Indian music legend M Balamurali Krishna dies aged 86
Legendary Indian musician M Balamurali Krishna, who delighted millions of fans for more than four decades, has died aged 86.
Balamurali, as he was affectionately known, passed away in the south Indian city of Chennai after a long illness.
He was a renowned singer and composer of Carnatic music, a classical style from India's southern states.
He also dabbled in acting and produced several songs for south Indian films - many of them runaway hits.
Balamurali was known for his melodious voice and played numerous instruments, including the Indian violin and the mridangam drum.
He is said to have performed in over 18,000 concerts across the world.
His output included songs in his native tongue, Telugu, and other Indian languages including Kannada, Sanskrit, Tamil, Malayalam, Hindi, Bengali, and Punjabi.
BBC Tamil editor Thirumalai Manivannan said the maestro was hailed for his creative skills, but was occasionally involved in battles with fellow musicians over his exploratory style.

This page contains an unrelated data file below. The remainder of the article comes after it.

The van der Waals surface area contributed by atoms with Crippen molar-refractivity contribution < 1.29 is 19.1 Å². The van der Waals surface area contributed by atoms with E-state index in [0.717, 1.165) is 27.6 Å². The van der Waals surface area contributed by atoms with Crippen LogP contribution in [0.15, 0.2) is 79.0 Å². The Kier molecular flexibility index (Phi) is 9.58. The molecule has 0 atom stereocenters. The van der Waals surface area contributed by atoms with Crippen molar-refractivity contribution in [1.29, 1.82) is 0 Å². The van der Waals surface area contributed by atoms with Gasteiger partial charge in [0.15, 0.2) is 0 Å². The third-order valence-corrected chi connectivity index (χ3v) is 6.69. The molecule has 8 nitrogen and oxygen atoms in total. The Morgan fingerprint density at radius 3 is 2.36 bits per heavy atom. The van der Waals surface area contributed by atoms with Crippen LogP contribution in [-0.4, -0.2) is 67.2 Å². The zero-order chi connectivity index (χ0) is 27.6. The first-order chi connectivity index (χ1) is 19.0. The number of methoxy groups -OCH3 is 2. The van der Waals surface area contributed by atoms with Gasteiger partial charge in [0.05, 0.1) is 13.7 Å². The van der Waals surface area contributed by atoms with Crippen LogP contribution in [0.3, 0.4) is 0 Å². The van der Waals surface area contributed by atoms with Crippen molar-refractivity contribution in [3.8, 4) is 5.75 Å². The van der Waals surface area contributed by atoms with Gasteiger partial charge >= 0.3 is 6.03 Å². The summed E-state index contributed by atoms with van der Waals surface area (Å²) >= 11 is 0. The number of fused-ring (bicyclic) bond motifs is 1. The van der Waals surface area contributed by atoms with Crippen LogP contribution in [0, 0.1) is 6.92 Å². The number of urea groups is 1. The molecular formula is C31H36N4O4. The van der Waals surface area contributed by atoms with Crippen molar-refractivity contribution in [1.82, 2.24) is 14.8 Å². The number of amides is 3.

Balamurali Krishna was born in Andhra Pradesh, a coastal state in south-eastern India, and was considered a child prodigy. He performed his first public concert at the age of six.
The singer won several accolades over his lifetime in the spotlight, including India's second-highest civilian award, the Padma Vibhushan. He was made a Chevalier des Arts et Lettres by France in 2005 for his contribution to music.
Mourning a genius
Fans, politicians and musicians all shared their grief at the loss of the star.
"The word genius is too casual, but that is most appropriate for him. He created his own sound, his own path. The sound of Carnatic music you hear from him is different from what you have heard in the last 100 years," TM Krishna, a Carnatic vocalist, told BBC Hindi.
Sri Sri Ravi Shankar, an Indian spiritual leader and NGO boss, wrote on Twitter: "Composer & musician of exemplary talent, Dr. #Balamuralikrishna's contribution to Carnatic music is invaluable & will be remembered for ages."
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India's Information & Broadcasting Minister M Venkaiah Naidu said "nobody can fill the void" left by the singer's death.
"My heartfelt condolences to the bereaved family," he added.
One point commonly made by those in the music fraternity is that Balamurali Krishna enjoyed his life and acquired disciples who adored him.
V Ramanarayan, editor-in-chief of Sruti, an Indian performing arts magazine, said: "Even in his 80s he would get along so well with young people."